Imagine taking a map of a city, shredding it into 7,400 pieces, then putting it back together. The first logical step would be to align all of the different functions: landmarks, subway systems and bus routes, residential areas, public arenas, libraries, sports and arts centers.
President Obama calls "the next great American project" one which involves mapping the brain to understand the origins of cognition, perception, and other enigmatic brain activities, which may lead to more effective treatments for conditions such as autism or mood disorders, and could also help veterans suffering from brain injuries.
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For centuries, neuroscientists believed they were arranged randomly, but new research has revealed that these connections are highly structured like that of a city.
"Before we just had driving directions. Now, we have a map showing how all the highways and byways are interconnected," said author Van Wedeen. The technique previously used involved the tracking of water diffusion through tissue; now, with advanced imaging, scientists are exploring how the regions connect to each other.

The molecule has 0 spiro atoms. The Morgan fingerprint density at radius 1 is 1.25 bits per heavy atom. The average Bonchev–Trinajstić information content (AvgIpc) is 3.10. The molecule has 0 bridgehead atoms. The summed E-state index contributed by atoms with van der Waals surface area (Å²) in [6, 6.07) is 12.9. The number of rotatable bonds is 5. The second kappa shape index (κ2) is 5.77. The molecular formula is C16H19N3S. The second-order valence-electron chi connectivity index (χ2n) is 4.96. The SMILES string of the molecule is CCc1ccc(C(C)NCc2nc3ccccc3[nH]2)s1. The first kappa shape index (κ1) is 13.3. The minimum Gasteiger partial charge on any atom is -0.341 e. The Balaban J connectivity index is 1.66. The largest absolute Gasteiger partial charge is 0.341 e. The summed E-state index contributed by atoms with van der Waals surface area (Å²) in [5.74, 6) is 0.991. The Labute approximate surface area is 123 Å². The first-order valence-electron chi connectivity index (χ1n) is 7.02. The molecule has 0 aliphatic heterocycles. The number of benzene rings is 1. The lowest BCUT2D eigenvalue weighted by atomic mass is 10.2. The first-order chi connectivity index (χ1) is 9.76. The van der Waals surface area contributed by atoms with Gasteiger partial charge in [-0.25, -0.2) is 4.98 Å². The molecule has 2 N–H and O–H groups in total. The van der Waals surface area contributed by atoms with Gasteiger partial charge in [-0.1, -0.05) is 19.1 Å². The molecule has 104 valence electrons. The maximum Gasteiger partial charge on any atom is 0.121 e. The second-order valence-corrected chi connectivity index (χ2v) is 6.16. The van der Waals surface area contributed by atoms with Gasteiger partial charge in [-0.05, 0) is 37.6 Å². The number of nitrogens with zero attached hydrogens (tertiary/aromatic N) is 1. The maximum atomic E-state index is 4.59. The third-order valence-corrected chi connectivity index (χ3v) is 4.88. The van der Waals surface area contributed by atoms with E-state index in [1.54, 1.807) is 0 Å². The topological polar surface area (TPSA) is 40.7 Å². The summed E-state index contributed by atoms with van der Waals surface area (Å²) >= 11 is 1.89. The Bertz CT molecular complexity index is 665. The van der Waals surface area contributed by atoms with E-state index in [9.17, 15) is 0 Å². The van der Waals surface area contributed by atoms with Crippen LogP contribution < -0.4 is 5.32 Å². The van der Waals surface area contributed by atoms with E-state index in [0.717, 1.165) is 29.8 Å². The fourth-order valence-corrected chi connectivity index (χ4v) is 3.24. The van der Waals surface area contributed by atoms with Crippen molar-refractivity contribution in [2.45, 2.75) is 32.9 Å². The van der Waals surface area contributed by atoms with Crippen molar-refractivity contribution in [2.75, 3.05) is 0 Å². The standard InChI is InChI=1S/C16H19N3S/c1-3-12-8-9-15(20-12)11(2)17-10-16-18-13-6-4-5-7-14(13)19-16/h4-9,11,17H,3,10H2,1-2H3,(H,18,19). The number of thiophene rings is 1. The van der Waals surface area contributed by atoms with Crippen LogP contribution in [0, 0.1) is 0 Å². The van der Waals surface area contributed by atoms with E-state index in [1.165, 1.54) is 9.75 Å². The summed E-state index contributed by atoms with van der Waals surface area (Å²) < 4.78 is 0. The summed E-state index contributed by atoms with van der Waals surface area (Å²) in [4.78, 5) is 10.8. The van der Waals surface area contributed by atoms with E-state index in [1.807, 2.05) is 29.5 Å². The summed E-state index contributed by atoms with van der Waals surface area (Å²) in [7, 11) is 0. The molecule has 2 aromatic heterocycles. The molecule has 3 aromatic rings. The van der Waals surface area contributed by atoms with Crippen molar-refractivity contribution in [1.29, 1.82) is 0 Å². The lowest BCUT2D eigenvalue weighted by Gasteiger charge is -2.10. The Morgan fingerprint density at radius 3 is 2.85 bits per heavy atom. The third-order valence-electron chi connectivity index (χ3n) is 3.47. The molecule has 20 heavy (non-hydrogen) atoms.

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Using powerful MRI scans, visual analysis reveals that formal organization and hidden relations of spatial systems in bodies are not unlike those in buildings. If you straighten out its folds, the brain consists of a three-dimensional grid of fibers.
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Today, x-ray vision is the norm; in section, plan, and in 3-D modeling, we are expected to see in an instant how the programmatic, structural, and infrastructure networks and systems all work in relation to each other.
The city-grid style arrangement makes sense when you think about the evolution of the brain, argues Weeden. Try going into your basement and randomly rewiring your house, he told New Scientist. "In a grid structure, it is much easier to imagine changes in the developmental code producing adaptive changes in behavior."
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